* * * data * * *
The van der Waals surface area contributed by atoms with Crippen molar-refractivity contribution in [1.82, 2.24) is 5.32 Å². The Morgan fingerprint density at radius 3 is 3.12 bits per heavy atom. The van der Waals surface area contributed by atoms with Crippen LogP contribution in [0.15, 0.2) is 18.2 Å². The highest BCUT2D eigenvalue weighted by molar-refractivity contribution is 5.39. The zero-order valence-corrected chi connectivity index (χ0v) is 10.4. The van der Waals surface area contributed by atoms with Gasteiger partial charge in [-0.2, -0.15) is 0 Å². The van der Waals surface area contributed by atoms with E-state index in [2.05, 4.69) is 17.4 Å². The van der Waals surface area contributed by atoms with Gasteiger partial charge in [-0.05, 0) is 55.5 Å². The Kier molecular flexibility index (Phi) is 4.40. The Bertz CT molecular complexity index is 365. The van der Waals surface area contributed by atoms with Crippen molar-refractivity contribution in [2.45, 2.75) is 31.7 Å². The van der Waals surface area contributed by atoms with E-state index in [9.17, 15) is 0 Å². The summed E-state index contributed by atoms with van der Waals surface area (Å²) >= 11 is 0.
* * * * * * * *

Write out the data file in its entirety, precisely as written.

The van der Waals surface area contributed by atoms with Crippen molar-refractivity contribution in [1.82, 2.24) is 5.32 Å². The Morgan fingerprint density at radius 3 is 3.12 bits per heavy atom. The van der Waals surface area contributed by atoms with Crippen LogP contribution in [0.15, 0.2) is 18.2 Å². The highest BCUT2D eigenvalue weighted by molar-refractivity contribution is 5.39. The zero-order valence-corrected chi connectivity index (χ0v) is 10.4. The van der Waals surface area contributed by atoms with Gasteiger partial charge in [-0.2, -0.15) is 0 Å². The van der Waals surface area contributed by atoms with E-state index in [2.05, 4.69) is 17.4 Å². The van der Waals surface area contributed by atoms with Gasteiger partial charge in [-0.05, 0) is 55.5 Å². The Kier molecular flexibility index (Phi) is 4.40. The Bertz CT molecular complexity index is 365. The van der Waals surface area contributed by atoms with Crippen molar-refractivity contribution in [2.45, 2.75) is 31.7 Å². The van der Waals surface area contributed by atoms with E-state index in [9.17, 15) is 0 Å². The summed E-state index contributed by atoms with van der Waals surface area (Å²) >= 11 is 0.